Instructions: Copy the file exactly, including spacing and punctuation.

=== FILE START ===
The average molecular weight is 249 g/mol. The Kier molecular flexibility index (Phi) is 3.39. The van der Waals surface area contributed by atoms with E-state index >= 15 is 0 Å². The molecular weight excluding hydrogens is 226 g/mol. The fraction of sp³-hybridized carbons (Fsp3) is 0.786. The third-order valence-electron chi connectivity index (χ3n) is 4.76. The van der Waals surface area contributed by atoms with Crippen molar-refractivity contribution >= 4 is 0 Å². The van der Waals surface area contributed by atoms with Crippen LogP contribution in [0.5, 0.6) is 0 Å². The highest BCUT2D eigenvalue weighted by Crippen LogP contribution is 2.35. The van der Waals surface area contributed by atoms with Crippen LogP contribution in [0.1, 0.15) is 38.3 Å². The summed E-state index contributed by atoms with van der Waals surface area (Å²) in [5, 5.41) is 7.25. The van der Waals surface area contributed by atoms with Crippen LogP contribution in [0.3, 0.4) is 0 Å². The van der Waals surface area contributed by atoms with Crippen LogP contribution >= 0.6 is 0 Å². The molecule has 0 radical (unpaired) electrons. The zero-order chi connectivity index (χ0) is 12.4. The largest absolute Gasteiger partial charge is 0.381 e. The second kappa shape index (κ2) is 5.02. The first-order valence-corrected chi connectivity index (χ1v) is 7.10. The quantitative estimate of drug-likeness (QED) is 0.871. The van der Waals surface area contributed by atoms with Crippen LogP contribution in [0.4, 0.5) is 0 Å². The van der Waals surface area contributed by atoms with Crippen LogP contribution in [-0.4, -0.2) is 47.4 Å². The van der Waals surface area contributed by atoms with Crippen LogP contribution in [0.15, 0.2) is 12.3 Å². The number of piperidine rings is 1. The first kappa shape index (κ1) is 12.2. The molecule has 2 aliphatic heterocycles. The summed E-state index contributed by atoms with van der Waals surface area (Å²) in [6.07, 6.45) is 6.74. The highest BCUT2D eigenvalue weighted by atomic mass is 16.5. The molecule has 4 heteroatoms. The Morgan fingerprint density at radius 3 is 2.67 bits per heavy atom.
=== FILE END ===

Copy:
The average molecular weight is 249 g/mol. The Kier molecular flexibility index (Phi) is 3.39. The van der Waals surface area contributed by atoms with E-state index >= 15 is 0 Å². The molecular weight excluding hydrogens is 226 g/mol. The fraction of sp³-hybridized carbons (Fsp3) is 0.786. The third-order valence-electron chi connectivity index (χ3n) is 4.76. The van der Waals surface area contributed by atoms with Crippen molar-refractivity contribution >= 4 is 0 Å². The van der Waals surface area contributed by atoms with Crippen LogP contribution in [0.5, 0.6) is 0 Å². The highest BCUT2D eigenvalue weighted by Crippen LogP contribution is 2.35. The van der Waals surface area contributed by atoms with Crippen LogP contribution in [0.1, 0.15) is 38.3 Å². The summed E-state index contributed by atoms with van der Waals surface area (Å²) in [5, 5.41) is 7.25. The van der Waals surface area contributed by atoms with Crippen LogP contribution in [0.3, 0.4) is 0 Å². The van der Waals surface area contributed by atoms with Crippen LogP contribution >= 0.6 is 0 Å². The molecule has 0 radical (unpaired) electrons. The zero-order chi connectivity index (χ0) is 12.4. The largest absolute Gasteiger partial charge is 0.381 e. The second kappa shape index (κ2) is 5.02. The first-order valence-corrected chi connectivity index (χ1v) is 7.10. The quantitative estimate of drug-likeness (QED) is 0.871. The van der Waals surface area contributed by atoms with Crippen LogP contribution in [0.4, 0.5) is 0 Å². The van der Waals surface area contributed by atoms with Crippen LogP contribution in [-0.4, -0.2) is 47.4 Å². The van der Waals surface area contributed by atoms with Crippen LogP contribution in [0.15, 0.2) is 12.3 Å². The number of piperidine rings is 1. The first kappa shape index (κ1) is 12.2. The molecule has 2 aliphatic heterocycles. The summed E-state index contributed by atoms with van der Waals surface area (Å²) in [6.07, 6.45) is 6.74. The highest BCUT2D eigenvalue weighted by atomic mass is 16.5. The molecule has 4 heteroatoms. The Morgan fingerprint density at radius 3 is 2.67 bits per heavy atom.